IHT and close companies
Produced in partnership with Katya Vagner of PwC
IHT and close companies

The following Private Client practice note produced in partnership with Katya Vagner of PwC provides comprehensive and up to date legal information covering:

  • IHT and close companies
  • Liability
  • Definition of close companies
  • Participators
  • Control
  • Directors
  • Associates
  • Loan creditors
  • Companies excluded from being close
  • Exemptions
  • More...

When looking at the definition of chargeable transfers and transfers of value in the Inheritance Tax Act 1984 (IHTA 1984), it is perhaps not immediately apparent that inheritance tax (IHT) is not only chargeable on individuals. The wording of the sections in IHTA 1984 refers to:

  1. 'transfer of value which is made by an individual'

  2. 'disposition made by a person'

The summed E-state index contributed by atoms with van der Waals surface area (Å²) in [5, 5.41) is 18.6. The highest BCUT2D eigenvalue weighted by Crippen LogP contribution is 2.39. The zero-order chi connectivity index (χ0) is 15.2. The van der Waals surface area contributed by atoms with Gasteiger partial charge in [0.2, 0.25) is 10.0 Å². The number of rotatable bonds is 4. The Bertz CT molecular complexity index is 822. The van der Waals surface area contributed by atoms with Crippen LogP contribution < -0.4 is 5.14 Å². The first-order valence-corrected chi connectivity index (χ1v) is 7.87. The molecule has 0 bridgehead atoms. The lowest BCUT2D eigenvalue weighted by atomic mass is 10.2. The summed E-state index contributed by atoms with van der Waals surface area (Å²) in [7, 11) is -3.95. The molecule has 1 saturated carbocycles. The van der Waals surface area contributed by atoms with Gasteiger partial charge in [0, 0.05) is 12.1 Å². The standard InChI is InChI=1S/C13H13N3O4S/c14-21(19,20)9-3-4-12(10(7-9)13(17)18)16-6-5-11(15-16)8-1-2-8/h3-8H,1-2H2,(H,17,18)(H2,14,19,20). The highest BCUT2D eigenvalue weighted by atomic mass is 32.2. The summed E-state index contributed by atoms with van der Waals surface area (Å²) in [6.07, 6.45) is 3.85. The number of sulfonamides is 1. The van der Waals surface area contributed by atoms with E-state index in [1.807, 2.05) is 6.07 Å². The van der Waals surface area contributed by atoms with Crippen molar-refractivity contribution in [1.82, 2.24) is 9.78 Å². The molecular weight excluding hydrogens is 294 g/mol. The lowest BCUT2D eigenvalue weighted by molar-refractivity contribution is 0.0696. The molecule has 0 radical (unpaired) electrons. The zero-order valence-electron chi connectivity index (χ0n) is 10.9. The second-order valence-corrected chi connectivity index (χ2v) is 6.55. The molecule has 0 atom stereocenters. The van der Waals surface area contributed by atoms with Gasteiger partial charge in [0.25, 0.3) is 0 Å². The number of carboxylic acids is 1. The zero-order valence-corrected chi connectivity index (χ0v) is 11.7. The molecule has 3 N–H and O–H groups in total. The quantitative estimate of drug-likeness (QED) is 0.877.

IHTA 1984, Pt IV introduces two deeming provisions into the legislation whereby, firstly, transfers of value made by a close company are attributed to the company’s participators and, secondly, alterations in the company’s share (or loan) capital or the rights attaching to them might also involve a disposition chargeable on participators.

Practitioners should, therefore, be aware of this transfer of value pitfall when considering tax planning involving a close company.

In its January 2020 ‘Reform of inheritance tax report’, the All-Party Parliamentary Group for Inheritance & Intergenerational Fairness has made a number of recommendations for the UK government to reform the current IHT regime. At this stage, no express recommendations have been made in respect of the application of IHT to close companies discussed in this note and it remains unclear if or when the report will be considered or implemented.


There are three main areas when gifts to or from companies can result in an IHT charge:

  1. gifts to companies

    A gift to a company may constitute a

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